By Raul A. Angulo
No survival story has affected me more than Black Sunday when six FDNY firefighters were forced to jump for their lives from the fourth floor of a burning apartment building on January 23, 2005. Two firefighters were killed in the fall, four were critically injured, and only one would return to full duty.
The Bronx fire occurred in an old four-story, ordinary construction apartment building. The fire started in a unit on floor three and extended up to floor four. These firefighters were sent to floor four for search and rescue and to check for extension. They encountered moderate smoke but no sign of fire.
|(1) Most bunker pants cargo pockets can accommodate 50 feet
of 7.5-mm rope, a descender, and the Seattle Hook. Designating a
cargo pocket as self-rescue pocket keeps your bailout system ready to deploy.
(Photos by author.)
For some reason the attack line lost water so the exposure line on floor four was redirected back down to floor four. Firefighter Jeff Cool had the thermal imaging camera (TIC) and opened up a wall that was registering hot in the apartment directly above the fire unit. Fire immediately started coming through the hole and spread into the room. They called for another hoseline, but conditions turned ugly in seconds. Fire extended from floor to ceiling into the hallway and the apartment, trapping the firefighters on the fourth floor.
What should have been one apartment was illegally subdivided into multiple smaller units, creating a labyrinth of walls and rooms that hid their normal egress routes to the fire escape. The firefighters were forced to four separate windows. With the intense heat and flames, four firefighters rolled out and hoped for the best. Cool, who was with his partner, Firefighter Joe DiBernardo, had a personal rescue rope but no place to tie off. After a quick argument, they decided since Cool had a wife and kids, he would go first. DiBernardo stepped on the rope and wrapped it around his arm to belay Cool as he rappelled down, but Cool lost his grip and fell 40 feet to the pavement, breaking almost every bone in his body. DiBernardo tied the rope off to a window guard and tried to lower himself down, but the rope broke and he also fell, landing feet first and breaking every bone below his waist.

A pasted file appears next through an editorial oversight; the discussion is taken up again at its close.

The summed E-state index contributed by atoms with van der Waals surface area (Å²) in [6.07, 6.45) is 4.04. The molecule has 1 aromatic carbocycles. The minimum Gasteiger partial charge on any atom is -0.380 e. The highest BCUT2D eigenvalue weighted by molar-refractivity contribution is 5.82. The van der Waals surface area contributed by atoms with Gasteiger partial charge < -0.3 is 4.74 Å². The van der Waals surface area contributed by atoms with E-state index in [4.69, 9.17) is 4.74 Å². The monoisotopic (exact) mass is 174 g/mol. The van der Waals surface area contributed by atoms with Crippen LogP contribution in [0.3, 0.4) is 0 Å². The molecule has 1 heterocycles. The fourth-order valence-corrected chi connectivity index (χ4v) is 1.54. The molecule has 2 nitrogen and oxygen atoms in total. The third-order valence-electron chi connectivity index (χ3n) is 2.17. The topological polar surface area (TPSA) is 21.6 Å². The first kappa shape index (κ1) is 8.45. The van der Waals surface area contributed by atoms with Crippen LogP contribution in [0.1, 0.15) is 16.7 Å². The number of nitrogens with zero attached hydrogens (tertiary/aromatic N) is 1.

Cool, though severely injured, fell only 40 feet at grade level. Because there was a basement and a below-grade walkway on the C side of this building, it added an extra 10 feet to that side. Unfortunately, five firefighters fell in this space, making it a 50-foot fall that killed Lieutenants Curtis Meyran and John Bellew and severely injured Firefighters Eugene Stolowski and Brendan Cawley. DiBernardo died in 2011 from long-lasting complications of the injuries he sustained on Black Sunday. His death was finally ruled to be in the line of duty.
|(2) If your bunker pants don’t have a built-in harness, you can
assemble or purchase a class 1 harness and lay it over your inside
liners and boots. As you step into your boots, you’re stepping into
your harness without disturbing the integrity of your bunker gear.
With one carabiner, you can clip your harness into your descender,
which is connected to your hook. Your system is ready to deploy.
Personal Escape Systems
I saw the four survivors give their gut-wrenching presentation at the Fire Department Instructors Conference (FDIC). I remember feeling physically ill as they explained in detail the fall, their injuries, and roads to recovery. One statement that stuck with me was from DiBernardo. He said that while standing trapped at the window, he remembered seeing his personal rescue rope at the bottom of his locker at the beginning of shift. He thought about grabbing it but decided to leave it in his locker-a decision he would live to regret.
This incident spurred the FDNY to equip every firefighter with the Crosby hook and the Petzl personal escape system (PES). Each firefighter carries his own hook, rope, and descender prerigged on their person for any situation where they may have to bail out a window or off a roof. Their bunker pants have built-in harnesses so the PES is clipped in and ready to deploy-a permanent part of their structural firefighting personal protective equipment (PPE) ensemble.